ABA Journal on tobacco settlement

by Walter Olson on June 13, 2007

The piece’s subtitle: “How greed, hubris and high-stakes lobbying laid waste to the $246 billion tobacco settlement”. Without necessarily endorsing every point in the piece — this is the ABA Journal, after all — it’s still striking how what was once a lonely critique of the settlement has now been accepted as history’s verdict:

The only big winners in the litigation appear to be the tobacco companies, the state treasurers and the lawyers who represented both sides….

…$15 billion has been awarded to the private lawyers hired by the state attorneys general. That’s the largest attorney fee award in history. More than $100 million — Big Tobacco won’t say precisely how much — has been paid to the lawyers defending the companies.

“The tobacco litigation was a failure of historic proportions,” says Linda Eads, a law professor at Southern Methodist University’s Dedman School of Law in Dallas. “A complete and utter failure in every sense.”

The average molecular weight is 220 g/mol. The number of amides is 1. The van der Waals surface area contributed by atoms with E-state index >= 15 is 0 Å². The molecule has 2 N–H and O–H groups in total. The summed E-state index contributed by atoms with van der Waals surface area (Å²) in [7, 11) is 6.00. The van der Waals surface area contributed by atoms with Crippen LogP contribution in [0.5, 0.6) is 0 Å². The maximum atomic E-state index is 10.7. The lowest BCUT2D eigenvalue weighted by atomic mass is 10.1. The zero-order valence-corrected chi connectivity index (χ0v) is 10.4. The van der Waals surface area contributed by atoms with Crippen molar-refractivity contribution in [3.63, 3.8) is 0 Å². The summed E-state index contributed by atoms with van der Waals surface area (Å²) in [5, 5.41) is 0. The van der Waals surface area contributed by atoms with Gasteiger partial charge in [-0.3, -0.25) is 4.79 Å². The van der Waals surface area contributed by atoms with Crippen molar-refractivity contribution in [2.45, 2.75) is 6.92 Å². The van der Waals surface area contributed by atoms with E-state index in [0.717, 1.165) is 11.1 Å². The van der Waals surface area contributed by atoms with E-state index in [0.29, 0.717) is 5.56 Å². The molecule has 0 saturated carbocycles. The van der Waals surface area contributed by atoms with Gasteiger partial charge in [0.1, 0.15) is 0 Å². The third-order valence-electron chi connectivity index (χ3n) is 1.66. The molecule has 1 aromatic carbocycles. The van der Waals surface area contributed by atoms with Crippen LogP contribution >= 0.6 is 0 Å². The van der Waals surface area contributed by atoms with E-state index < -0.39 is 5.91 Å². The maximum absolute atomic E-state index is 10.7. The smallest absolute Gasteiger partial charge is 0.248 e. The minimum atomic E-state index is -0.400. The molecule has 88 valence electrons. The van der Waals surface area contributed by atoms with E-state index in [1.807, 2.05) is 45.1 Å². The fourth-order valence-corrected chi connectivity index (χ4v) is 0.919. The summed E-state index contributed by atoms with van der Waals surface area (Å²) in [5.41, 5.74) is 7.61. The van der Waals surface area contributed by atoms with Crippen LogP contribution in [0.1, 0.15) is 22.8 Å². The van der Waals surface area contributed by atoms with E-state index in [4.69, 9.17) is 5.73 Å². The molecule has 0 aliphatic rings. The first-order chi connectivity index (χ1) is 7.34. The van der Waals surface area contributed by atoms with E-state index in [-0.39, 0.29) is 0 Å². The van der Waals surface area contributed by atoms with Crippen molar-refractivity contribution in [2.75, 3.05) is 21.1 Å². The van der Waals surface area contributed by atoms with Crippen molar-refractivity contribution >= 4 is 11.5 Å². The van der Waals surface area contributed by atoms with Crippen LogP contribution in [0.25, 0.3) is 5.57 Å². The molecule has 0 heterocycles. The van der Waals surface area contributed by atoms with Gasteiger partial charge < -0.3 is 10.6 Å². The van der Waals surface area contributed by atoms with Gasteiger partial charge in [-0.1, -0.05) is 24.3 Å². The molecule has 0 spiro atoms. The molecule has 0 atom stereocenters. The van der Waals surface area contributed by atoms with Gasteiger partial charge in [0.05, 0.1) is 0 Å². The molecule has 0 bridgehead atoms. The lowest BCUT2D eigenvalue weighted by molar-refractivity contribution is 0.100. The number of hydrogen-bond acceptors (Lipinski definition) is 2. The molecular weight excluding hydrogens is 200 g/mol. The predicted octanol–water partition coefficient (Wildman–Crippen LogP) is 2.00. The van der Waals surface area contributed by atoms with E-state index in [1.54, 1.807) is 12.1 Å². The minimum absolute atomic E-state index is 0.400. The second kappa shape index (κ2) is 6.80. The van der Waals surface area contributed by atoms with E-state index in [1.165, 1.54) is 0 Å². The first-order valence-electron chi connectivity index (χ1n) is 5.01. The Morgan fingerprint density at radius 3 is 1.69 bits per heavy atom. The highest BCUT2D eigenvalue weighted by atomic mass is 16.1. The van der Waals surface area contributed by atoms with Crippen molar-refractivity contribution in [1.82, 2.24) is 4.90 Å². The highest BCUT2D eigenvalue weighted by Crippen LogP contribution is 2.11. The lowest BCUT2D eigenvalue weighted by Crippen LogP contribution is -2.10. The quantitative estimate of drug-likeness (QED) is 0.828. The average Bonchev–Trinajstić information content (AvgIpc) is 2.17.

(Mark Curriden, “Up in Smoke”, ABA Journal, March).

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06.27.08 at 2:25 pm


1 Deoxy 06.13.07 at 10:13 am

Anyone with half a brain cell left would answer Linda Eads: “I knew that when it happened. I expected it before it happened. DUH.”

2 Ron Coleman 06.13.07 at 1:43 pm

There is simply no scenario where it could be ethical for lawyers to earn those fees, especially when the retentions were doled out by government entities.

3 Deoxy 06.13.07 at 4:38 pm


Ethics and the tobacco judgement never met.

I’m not sure they’ve ever even been on the same planet.

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